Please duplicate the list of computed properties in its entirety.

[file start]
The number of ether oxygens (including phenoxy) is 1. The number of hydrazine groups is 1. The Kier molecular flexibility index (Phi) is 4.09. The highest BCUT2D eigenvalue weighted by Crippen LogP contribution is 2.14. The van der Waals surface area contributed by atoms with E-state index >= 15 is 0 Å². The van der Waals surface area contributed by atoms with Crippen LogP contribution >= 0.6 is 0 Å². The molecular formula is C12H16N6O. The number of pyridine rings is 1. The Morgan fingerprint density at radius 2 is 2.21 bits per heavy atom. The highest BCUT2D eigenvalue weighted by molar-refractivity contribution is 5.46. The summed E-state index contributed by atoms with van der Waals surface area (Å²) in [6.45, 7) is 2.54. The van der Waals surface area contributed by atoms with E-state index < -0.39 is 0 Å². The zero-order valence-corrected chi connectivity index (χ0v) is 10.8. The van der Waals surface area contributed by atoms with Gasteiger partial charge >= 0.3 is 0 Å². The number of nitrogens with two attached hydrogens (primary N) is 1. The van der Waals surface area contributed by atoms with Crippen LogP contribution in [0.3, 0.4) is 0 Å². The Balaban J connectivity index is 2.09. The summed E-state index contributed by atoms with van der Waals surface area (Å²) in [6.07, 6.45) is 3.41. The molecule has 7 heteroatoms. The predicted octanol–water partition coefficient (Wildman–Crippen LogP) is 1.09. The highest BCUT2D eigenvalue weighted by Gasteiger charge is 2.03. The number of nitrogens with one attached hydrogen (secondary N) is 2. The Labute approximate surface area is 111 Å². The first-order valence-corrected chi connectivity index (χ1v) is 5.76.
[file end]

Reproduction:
The number of ether oxygens (including phenoxy) is 1. The number of hydrazine groups is 1. The Kier molecular flexibility index (Phi) is 4.09. The highest BCUT2D eigenvalue weighted by Crippen LogP contribution is 2.14. The van der Waals surface area contributed by atoms with E-state index >= 15 is 0 Å². The van der Waals surface area contributed by atoms with Crippen LogP contribution >= 0.6 is 0 Å². The molecular formula is C12H16N6O. The number of pyridine rings is 1. The Morgan fingerprint density at radius 2 is 2.21 bits per heavy atom. The highest BCUT2D eigenvalue weighted by molar-refractivity contribution is 5.46. The summed E-state index contributed by atoms with van der Waals surface area (Å²) in [6.45, 7) is 2.54. The van der Waals surface area contributed by atoms with E-state index < -0.39 is 0 Å². The zero-order valence-corrected chi connectivity index (χ0v) is 10.8. The van der Waals surface area contributed by atoms with Gasteiger partial charge >= 0.3 is 0 Å². The number of nitrogens with two attached hydrogens (primary N) is 1. The van der Waals surface area contributed by atoms with Crippen LogP contribution in [0.3, 0.4) is 0 Å². The Balaban J connectivity index is 2.09. The summed E-state index contributed by atoms with van der Waals surface area (Å²) in [6.07, 6.45) is 3.41. The molecule has 7 heteroatoms. The predicted octanol–water partition coefficient (Wildman–Crippen LogP) is 1.09. The highest BCUT2D eigenvalue weighted by Gasteiger charge is 2.03. The number of nitrogens with one attached hydrogen (secondary N) is 2. The Labute approximate surface area is 111 Å². The first-order valence-corrected chi connectivity index (χ1v) is 5.76.